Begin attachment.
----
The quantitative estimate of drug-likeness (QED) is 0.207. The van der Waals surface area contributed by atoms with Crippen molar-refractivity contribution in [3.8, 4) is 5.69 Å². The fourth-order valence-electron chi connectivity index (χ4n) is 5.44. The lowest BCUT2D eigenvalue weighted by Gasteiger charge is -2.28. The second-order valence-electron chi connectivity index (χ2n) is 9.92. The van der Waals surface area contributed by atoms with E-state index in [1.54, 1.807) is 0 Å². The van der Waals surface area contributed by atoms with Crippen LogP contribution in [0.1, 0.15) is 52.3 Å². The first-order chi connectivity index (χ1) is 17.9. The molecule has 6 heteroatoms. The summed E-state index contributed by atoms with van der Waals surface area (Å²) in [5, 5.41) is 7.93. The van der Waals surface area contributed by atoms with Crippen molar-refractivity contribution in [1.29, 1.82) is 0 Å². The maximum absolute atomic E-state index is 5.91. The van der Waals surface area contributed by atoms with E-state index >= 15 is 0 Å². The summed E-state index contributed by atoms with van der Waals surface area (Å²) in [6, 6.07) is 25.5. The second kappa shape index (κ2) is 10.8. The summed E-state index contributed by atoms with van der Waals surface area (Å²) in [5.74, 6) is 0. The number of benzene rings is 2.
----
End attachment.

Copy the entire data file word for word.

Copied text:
The quantitative estimate of drug-likeness (QED) is 0.207. The van der Waals surface area contributed by atoms with Crippen molar-refractivity contribution in [3.8, 4) is 5.69 Å². The fourth-order valence-electron chi connectivity index (χ4n) is 5.44. The lowest BCUT2D eigenvalue weighted by Gasteiger charge is -2.28. The second-order valence-electron chi connectivity index (χ2n) is 9.92. The van der Waals surface area contributed by atoms with E-state index in [1.54, 1.807) is 0 Å². The van der Waals surface area contributed by atoms with Crippen LogP contribution in [0.1, 0.15) is 52.3 Å². The first-order chi connectivity index (χ1) is 17.9. The molecule has 6 heteroatoms. The summed E-state index contributed by atoms with van der Waals surface area (Å²) in [5, 5.41) is 7.93. The van der Waals surface area contributed by atoms with Crippen molar-refractivity contribution in [1.29, 1.82) is 0 Å². The maximum absolute atomic E-state index is 5.91. The van der Waals surface area contributed by atoms with E-state index >= 15 is 0 Å². The summed E-state index contributed by atoms with van der Waals surface area (Å²) in [6, 6.07) is 25.5. The second kappa shape index (κ2) is 10.8. The summed E-state index contributed by atoms with van der Waals surface area (Å²) in [5.74, 6) is 0. The number of benzene rings is 2.